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Exodus Decoded
Posted: 27 May 2010 07:22 PM   [ Ignore ]   [ # 12 ]
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If our date is correct, then there is something else that we have to factor in.  Around 1500 BCE people living around the Mediterranean experienced one of the most cataclysmic events in history:  the eruption of the Santorini volcano in modern Greece.  This eruption may be another crucial clue for decoding the Biblical Exodus.

This is the island of Santorini.  700 kilometers from the Egyptian coast, across the Mediterranean.

Here it is, in relation to Avaris (which is actually about 900 kilometers away from Santorini):

Santorini’s eruption is more often called the Thera eruption, since Thera was the old name for Santorini.

It is literally the mouth of a volcano.  Some 3500 years ago, Santorini was destroyed by one of the worst volcanic eruptions in human history.  When it erupted, the volcano essentially brought to an end the Minoan civilisation that once flourished here.

Well, that is one of the theories, at least.

It sent an ash cloud that measured some 40 kilometers straight up an 200 kilometers across.  The sound of the eruption circled the Earth some ten to twelve times.

DR. CATHERINE HICKSON, GEOLOGICAL SURVEY OF CANADA:

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Posted: 27 May 2010 07:23 PM   [ Ignore ]   [ # 13 ]
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JAMES CAMERON:

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Posted: 27 May 2010 07:23 PM   [ Ignore ]   [ # 14 ]
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PROF. AMOS NUR, STANFORD UNIVERSITY:

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Posted: 27 May 2010 07:24 PM   [ Ignore ]   [ # 15 ]
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Here you can read about another lake that sometimes turns red, Lake Kutunu in Papua New Guinea:

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Posted: 27 May 2010 07:24 PM   [ Ignore ]   [ # 16 ]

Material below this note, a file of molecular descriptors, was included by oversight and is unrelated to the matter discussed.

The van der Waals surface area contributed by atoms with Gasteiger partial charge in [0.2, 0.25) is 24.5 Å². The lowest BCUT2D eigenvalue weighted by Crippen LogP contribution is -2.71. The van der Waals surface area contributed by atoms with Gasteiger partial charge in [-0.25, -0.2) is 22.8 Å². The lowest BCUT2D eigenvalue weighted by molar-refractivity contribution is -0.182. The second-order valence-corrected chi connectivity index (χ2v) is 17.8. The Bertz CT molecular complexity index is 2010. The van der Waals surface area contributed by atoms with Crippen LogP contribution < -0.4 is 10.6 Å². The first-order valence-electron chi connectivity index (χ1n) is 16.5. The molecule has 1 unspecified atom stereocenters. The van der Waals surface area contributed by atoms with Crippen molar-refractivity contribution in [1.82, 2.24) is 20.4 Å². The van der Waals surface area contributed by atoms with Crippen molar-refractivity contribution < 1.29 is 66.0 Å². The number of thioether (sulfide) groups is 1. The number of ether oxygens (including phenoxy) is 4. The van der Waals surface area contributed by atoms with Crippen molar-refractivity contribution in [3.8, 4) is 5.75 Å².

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The first thing that happens in such circumstances is that the water becomes devoid of oxygen and all living things in it die.  The fish then begin to float in the polluted waters, rotting in the sun.  The only things that do not die are frogs.  Unlike fish, they can hop out.  And as it turns out, Biblical plague number two is a frog infestation.

As we’ve just seen, the disturbing of the thermoclines can cause fish to die off.  So if we assume that such a thing did happen in the Nile (even though it can’t), then it is indeed reasonable to assume that there would be a lot of fish and such critters dying off and of frogs leaving the water.  However, I suspect that the Egyptians would have pretty much ignored the frogs as they’d have been too worried by the plague of turtles, water lizards, hippos, and especially the giant Nile crocodiles that would also survive the event and come ashore.

The lack of clean water then leads to lice, flies, and bacterial epidemics among humans and domesticate animals.  Not surprisingly, Biblical plague number three is lice.  Plague number four is flies.  Plague number five is an epidemic.

Of course, it would take quite a while for lack of clean water to lead to those things.  And also, the Bible specifies that those three plagues affected the Egyptians but not the Israelites.  If the entire river was polluted, why would the Israelites be spared?

Plague six is boils and blisters on man and beast.  Can an earthquake-induced gas leak explain this kind of outbreak?  Let’s go back to the 1986 disaster at Lake Nyos, Cameroon.  At the time, people living along the lake developed strange boils and burns.  It turns out the carbon dioxide mixed with air put people into a kind of coma, reducing circulation to the skin and causing the kind of boils described in the Bible as plague number six.

First off, don’t you think that in this case it would have been the

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Posted: 27 May 2010 07:25 PM   [ Ignore ]   [ # 17 ]
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The Ipuwer Papyrus specifically states that Egypt was struck by a strange hail made of ice and fire mingled together.